Israel’s Aidoc, a maker of software that helps radiologists in their work, is on a roll: In August the company said it received US Food and Drug Administration approval for its first product, a deep learning solution that assists radiologists in detecting acute brain bleeds in CT scans, and earlier this month the startup was listed by Time magazine as one of the 50 Genius companies for 2018, along with the likes of Apple, Airbnb and Spotify.
Aidoc’s artificial intelligence-based software analyzes medical images immediately after patients are scanned and notifies radiologists of unusual findings, to assist with prioritization of time-sensitive and potentially life-threatening cases.
The startup, founded in 2016 by a team of alumni of an elite technology unit in the Israeli army, where they focused on AI-based projects, has been selling its products outside the US since December 2017. Its software has been deployed in over 50 medical centers worldwide, where they are used on a daily basis analyzing over 1 million exams a year, the company said in a recent statement.
With over 75% of all patient care involving radiology, the amount of imaging required has jumped. Radiologists are being pressured to produce quality results at a faster pace with increasing amounts of data — but with tools that are not up to the task, the company said.
By providing radiologists with a tool to analyze medical images like CT scans at high speed, the Tel Aviv-based company has helped practitioners save more than 50,000 hours of human work, Time magazine said.
The brain scan product is the “world’s first deep learning solution” that has been approved by the FDA to assist radiologists in their workflow, Aidoc said in August.
The technology is already being used at Sheba Medical Center in Ramat Gan, Israel, helping radiologists and patients who otherwise would have perhaps suffered from undetected brain anomalies.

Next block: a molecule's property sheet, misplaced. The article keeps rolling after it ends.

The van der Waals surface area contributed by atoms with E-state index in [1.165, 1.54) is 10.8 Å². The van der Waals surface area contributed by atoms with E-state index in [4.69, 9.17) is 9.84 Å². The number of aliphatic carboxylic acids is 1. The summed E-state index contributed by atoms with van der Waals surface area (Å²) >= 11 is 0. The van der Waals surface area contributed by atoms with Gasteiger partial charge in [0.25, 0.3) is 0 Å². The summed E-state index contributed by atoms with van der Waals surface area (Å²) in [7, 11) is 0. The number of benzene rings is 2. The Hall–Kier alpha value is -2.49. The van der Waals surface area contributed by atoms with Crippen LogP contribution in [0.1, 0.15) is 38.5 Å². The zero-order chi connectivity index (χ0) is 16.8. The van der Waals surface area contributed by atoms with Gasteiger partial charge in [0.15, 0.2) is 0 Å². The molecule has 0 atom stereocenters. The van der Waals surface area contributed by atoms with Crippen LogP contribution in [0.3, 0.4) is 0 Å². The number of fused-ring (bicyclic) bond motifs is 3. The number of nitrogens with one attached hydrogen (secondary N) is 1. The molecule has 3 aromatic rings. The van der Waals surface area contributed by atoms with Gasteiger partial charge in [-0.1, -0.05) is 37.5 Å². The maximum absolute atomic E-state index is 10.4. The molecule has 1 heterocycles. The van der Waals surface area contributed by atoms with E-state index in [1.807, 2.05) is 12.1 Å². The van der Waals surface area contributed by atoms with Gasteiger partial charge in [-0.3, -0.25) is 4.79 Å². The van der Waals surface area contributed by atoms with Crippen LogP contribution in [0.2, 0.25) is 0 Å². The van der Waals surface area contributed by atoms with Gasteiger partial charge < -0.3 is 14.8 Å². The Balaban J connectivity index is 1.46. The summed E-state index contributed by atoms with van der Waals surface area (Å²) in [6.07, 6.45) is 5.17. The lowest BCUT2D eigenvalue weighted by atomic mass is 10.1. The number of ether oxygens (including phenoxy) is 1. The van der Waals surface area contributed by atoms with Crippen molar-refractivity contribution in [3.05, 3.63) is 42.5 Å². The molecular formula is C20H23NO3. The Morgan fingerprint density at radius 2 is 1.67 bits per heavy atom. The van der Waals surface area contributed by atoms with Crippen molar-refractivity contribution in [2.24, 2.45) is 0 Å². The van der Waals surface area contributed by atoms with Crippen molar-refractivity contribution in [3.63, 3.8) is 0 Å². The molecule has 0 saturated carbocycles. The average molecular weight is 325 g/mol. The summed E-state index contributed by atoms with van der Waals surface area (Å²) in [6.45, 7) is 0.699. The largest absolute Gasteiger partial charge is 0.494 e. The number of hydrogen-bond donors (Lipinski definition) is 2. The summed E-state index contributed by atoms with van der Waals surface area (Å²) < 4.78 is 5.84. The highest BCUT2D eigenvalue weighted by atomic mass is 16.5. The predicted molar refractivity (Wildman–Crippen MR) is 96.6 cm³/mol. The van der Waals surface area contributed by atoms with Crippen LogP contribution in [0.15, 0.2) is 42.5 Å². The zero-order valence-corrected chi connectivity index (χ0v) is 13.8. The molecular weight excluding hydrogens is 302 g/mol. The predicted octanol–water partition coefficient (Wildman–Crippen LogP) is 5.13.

Aidoc’s products integrate seamlessly into the daily workflow of radiologists, said CEO and co-founder Elad Walach in a phone interview, and also are able to provides solutions for readings across the body, he said.
“Radiology is one of the most data-heavy fields in medicine,” Walach said, and “it’s impossible to glean the full value of this data without the assistance of AI.” So, he said, “we wanted to provide a tool that worked in the background — that was always-on, and analyzed these amounts of data in real-time, helping steer the radiologist to urgent findings.”
He said the founding team — including the co-founders Michael Braginsky (CTO) and Guy Reiner (VP R&D), had a strong belief that healthcare is the sector where the AI expertise they gleaned in the army could have the biggest impact.
The healthcare field is a “blue ocean” of opportunities for artificial intelligence technologies, Walach said.
Aidoc is in the process of getting FDA clearance for its other products as well, which help in in the detection of a wide set of acute pathologies in the body, the company said in a statement.
“Aidoc is providing radiologists with the most advanced solutions to increase efficiency and expedite patient care within their existing work environment,” Dr. Chen Hoffmann, the head of Sheba Medical Center’s Neuroradiology department, said in a statement. “As the head of Neuroradiology, I feel confident that the Aidoc solution has my back. I know that as I’m working, the AI solution running in the background will let me know when there’s an urgent case that needs my attention.”
Aidoc is not the only Israeli company using AI to help radiologists better read scans. MedyMatch Technology Ltd. also uses algorithms to pinpoint intracranial hemorrhages in scans, for example. Earlier this year, MedyMatch was granted Expedited Access Pathway and Breakthrough Device designation by the FDA for intracranial hemorrhage detection.
“With the evidence I’ve seen, in the not so distant future, it will almost be unthinkable to practice radiology without the assistance of solutions like Aidoc,” Dr. Barry D. Pressman, chairman of Imaging at Cedars-Sinai Medical Center in Los Angeles, California, said in the statement.
Aidoc investors include funds TLV Partners, Magma Venture Partners and Emerge. The company has raised $13 million in two investment rounds, Wallach said.
Other ‘Genius’ companies
Lishtot, a Jerusalem-based startup that has developed a $50 key chain-like device that can detect contaminants in water such as E. coli, lead, arsenic, mercury, copper and chlorine in just two seconds, was the second Israeli company listed in the Time ranking.
WeWork, the US office-sharing firm founded by Israeli Adam Neumann, was also named as one of the 50 Genius companies by Time.